It has been shown that a strong positive correlation exists between income and environmental performance. Therefore, nothing is closer - when facing environmental challenges - than solving social problems of countries with inversely proportional financial capacities. The only way to ensure that poor people care about the environment is to make them rich. The principle of “Maslows-Need-Pyramid”[16] explains why there is a positive correlation between income and environmentalism. The logic is clear; overall, to be an ecologist seems to be a deluxe behaviour. Therefore, the aim must be to provide avenues to as many people as possible into higher hemispheres, in other words, inside the pyramid. A father who is able to feed, house, and cloth his family will be more than willing to care about the biota.

Critics “…bemoan the fact that capital allocation is not geared to meeting needs, but rather to maximising rates of return?...”[17]. A homo oekonomicus[18] would handle the business this way. Generally, it is more important that a framework works and not if the ideas of it are compatible with romantic views of left-wing campaigners. The discussion does not reveal that millions of people are not provided with pharmaceuticals, food, and other necessities to survive. This is a question of market failure. On the one hand, subsidies and other deforming actions lower the demand (which arouses from income) of Third World countries and on the other hand, some regions naturally do not bear the costs which are produced by distribution. Therefore, western governments should discuss internalising external benefits.

Growing HIV infection and terrorist addiction rates could be slowed down by making unprofitable regions more attractive.[19]



[2] Handout „Property Rights & Externalities“, p.1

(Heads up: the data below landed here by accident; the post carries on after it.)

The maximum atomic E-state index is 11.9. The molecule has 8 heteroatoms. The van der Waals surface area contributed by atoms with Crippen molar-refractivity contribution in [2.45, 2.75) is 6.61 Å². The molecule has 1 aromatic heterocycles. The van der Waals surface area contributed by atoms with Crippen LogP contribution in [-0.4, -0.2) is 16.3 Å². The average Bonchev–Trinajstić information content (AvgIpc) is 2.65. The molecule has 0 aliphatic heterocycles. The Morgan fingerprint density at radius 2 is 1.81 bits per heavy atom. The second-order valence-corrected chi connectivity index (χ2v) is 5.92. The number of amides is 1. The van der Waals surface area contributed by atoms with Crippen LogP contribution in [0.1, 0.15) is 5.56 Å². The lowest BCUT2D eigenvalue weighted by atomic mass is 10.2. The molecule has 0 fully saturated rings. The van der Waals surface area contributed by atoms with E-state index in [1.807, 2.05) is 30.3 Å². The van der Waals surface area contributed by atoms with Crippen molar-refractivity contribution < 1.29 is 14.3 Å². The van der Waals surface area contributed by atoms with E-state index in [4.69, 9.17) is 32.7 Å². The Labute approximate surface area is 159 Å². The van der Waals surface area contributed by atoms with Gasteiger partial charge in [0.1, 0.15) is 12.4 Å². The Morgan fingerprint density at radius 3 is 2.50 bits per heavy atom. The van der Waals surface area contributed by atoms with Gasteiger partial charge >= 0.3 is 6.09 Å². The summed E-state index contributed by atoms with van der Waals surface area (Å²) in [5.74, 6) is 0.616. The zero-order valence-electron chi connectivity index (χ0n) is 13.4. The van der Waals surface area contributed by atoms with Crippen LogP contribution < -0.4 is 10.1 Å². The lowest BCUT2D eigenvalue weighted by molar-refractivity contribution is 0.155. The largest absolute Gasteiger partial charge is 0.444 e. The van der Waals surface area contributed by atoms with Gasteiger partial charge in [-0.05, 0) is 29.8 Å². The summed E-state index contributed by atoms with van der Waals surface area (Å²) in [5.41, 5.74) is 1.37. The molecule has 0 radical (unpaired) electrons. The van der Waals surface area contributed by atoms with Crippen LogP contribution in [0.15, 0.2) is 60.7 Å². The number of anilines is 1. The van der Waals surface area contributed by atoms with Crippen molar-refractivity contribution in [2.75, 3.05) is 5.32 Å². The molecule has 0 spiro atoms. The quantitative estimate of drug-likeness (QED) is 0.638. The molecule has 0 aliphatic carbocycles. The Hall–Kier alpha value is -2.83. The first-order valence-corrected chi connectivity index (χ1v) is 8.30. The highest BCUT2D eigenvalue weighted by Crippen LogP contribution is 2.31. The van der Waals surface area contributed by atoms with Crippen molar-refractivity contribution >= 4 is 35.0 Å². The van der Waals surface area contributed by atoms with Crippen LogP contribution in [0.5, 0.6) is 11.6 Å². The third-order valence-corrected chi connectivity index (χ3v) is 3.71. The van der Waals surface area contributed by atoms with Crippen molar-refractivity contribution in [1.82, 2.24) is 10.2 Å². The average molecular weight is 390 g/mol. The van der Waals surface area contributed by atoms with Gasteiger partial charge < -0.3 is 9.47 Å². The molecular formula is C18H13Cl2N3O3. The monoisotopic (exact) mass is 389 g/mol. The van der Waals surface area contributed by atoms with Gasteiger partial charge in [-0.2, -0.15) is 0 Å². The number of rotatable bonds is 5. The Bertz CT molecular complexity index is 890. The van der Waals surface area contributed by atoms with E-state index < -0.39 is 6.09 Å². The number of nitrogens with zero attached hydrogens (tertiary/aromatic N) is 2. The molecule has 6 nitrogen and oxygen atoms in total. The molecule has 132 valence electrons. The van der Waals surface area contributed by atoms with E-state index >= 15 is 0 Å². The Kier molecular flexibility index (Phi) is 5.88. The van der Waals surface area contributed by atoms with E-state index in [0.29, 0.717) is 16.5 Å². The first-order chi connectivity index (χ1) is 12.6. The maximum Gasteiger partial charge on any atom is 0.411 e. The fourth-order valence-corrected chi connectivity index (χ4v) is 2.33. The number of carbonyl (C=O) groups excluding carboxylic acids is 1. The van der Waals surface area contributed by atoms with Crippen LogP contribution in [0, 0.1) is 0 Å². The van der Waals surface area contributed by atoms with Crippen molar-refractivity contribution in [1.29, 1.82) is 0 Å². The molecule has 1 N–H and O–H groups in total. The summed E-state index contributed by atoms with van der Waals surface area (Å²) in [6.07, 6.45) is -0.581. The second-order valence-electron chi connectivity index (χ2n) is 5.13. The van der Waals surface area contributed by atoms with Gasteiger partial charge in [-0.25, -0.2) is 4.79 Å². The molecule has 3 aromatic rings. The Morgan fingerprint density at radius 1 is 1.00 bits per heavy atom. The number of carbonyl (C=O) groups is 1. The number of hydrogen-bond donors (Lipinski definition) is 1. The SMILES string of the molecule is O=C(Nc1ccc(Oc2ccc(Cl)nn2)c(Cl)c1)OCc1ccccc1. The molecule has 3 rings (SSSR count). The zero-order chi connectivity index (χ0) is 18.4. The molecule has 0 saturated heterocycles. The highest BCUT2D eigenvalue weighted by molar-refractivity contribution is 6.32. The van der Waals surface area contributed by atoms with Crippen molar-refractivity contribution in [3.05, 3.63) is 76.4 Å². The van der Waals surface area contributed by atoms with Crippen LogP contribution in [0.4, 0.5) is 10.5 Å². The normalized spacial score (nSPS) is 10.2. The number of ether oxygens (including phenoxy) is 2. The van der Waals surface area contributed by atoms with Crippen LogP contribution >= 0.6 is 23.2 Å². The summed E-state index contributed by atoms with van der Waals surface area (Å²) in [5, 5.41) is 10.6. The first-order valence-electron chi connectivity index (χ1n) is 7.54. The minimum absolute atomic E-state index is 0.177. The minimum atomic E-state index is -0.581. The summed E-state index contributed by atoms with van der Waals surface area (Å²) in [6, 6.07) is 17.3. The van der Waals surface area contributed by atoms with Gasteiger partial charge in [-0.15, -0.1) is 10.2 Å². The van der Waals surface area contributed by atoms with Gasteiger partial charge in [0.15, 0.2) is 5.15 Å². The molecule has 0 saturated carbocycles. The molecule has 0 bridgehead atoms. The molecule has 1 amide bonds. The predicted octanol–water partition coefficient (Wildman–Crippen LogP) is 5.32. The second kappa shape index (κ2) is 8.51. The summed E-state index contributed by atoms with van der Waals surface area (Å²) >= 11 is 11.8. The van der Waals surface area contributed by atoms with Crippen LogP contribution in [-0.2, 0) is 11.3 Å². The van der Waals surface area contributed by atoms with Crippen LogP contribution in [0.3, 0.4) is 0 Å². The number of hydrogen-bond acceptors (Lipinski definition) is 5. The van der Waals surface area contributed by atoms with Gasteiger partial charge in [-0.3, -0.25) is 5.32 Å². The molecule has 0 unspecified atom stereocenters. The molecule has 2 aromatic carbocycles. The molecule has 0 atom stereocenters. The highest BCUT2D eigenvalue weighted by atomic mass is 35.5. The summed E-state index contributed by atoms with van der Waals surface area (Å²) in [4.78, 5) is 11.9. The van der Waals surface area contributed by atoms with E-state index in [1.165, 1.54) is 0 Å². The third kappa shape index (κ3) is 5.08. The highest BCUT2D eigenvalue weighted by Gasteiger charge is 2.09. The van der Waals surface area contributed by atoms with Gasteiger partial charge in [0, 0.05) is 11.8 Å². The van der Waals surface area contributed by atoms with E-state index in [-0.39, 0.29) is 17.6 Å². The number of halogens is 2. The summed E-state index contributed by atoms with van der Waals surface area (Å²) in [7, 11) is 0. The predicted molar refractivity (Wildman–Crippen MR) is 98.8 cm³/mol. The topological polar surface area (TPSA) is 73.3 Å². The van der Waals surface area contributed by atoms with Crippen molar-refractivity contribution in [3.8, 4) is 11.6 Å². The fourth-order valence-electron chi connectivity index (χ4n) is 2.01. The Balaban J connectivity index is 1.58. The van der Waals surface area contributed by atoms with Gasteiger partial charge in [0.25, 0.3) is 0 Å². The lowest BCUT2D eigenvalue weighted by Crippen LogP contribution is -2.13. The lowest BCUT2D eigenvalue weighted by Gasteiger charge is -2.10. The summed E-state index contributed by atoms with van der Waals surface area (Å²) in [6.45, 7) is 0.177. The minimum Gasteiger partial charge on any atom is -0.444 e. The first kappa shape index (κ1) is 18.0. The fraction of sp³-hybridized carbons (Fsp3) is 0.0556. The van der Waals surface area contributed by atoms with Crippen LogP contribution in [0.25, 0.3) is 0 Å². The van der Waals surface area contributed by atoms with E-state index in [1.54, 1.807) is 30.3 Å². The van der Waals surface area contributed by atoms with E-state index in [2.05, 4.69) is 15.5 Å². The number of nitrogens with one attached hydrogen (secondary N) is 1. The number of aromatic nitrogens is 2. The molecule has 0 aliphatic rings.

[3] Tab. 1-1 shows the positive correlation betwenn liberalism and economic growth

[4] „The invisible hand“, Adam Smith

[5] for more information see chapter „competition“

[6] Tab. 1-2 shows the positive correlation between liberalism and income per capita

[7] Tab. 1-3 shows the positive correlation between income per capita and the Environmental Performance Index

[8] Handout „Renewable Common-Property Resources: Fisheries“, p. 30


[10] Handout „The Environment, Population & Limits to Growth“

[11] Tab. 2-1

[12] Tab. 2-2

[13] this and some of the following arguments can be gleaned in this article:

[14] - p. 3, “The Bataan Nuclear Power Plant - Philippines”

[15] Tab. 2-3 shows positive correlation between the GDP per capita and lowering corruption

[16] Tab. 2-4

[17] Jonathan Porritt, Capitalism as if the World Matters (London and Sterling, ²2006), 79 (2nd paragraph)

[18] the question is if a sapient like this really exists because sapient and homo oekonomicus are practically mutually exclusive

[19] Tab. 2-5

Excerpt out of 22 pages


Capitalism vs. environmental sustainability
University of Hamburg  (Institut für Anglistik und Amerikanistik)
Wirtschaftenglisch IV: Environmental Economics
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ISBN (eBook)
ISBN (Book)
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Die Arbeit wurde von einem English Native Speaker korrigiert. Dozent: "Good Work" 4 Literaturquellen, sowie 14 Internetressourcen
Wirtschaftsenglisch, Business English, Capitalism, Environmentalism, Sustainability, Kapitalismus, Nachhaltigkeit, Umweltschutz, Umweltschutzbewegung, Gruener Kapitalismus, Green Capitalism, Ecology, Economy, Ecosystem, Needs, Wants, Property Rights, Market, Profit, Natural Capital, Ökologie, Ökonomie, Naturschutz, Ökosystem, Eigentumsrechte, Markt, Natürliches Kapital, Private Property, Privateigentum, Competition, Wettbewerb, Sustainable Investment, Nachhaltiges Investment, Environmental Performance Index, Ownership, Decentralising, Dezentralisierung, privatisation, Privatisierung, income per capita, Einkommen pro Kopf, common goods, Öffentliches Gut, commercialisation, Kommerzialisierung, Externalities, Externalitäten, Renewable Common-Property Resources
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Sascha Krüger (Author), 2006, Capitalism vs. environmental sustainability, Munich, GRIN Verlag,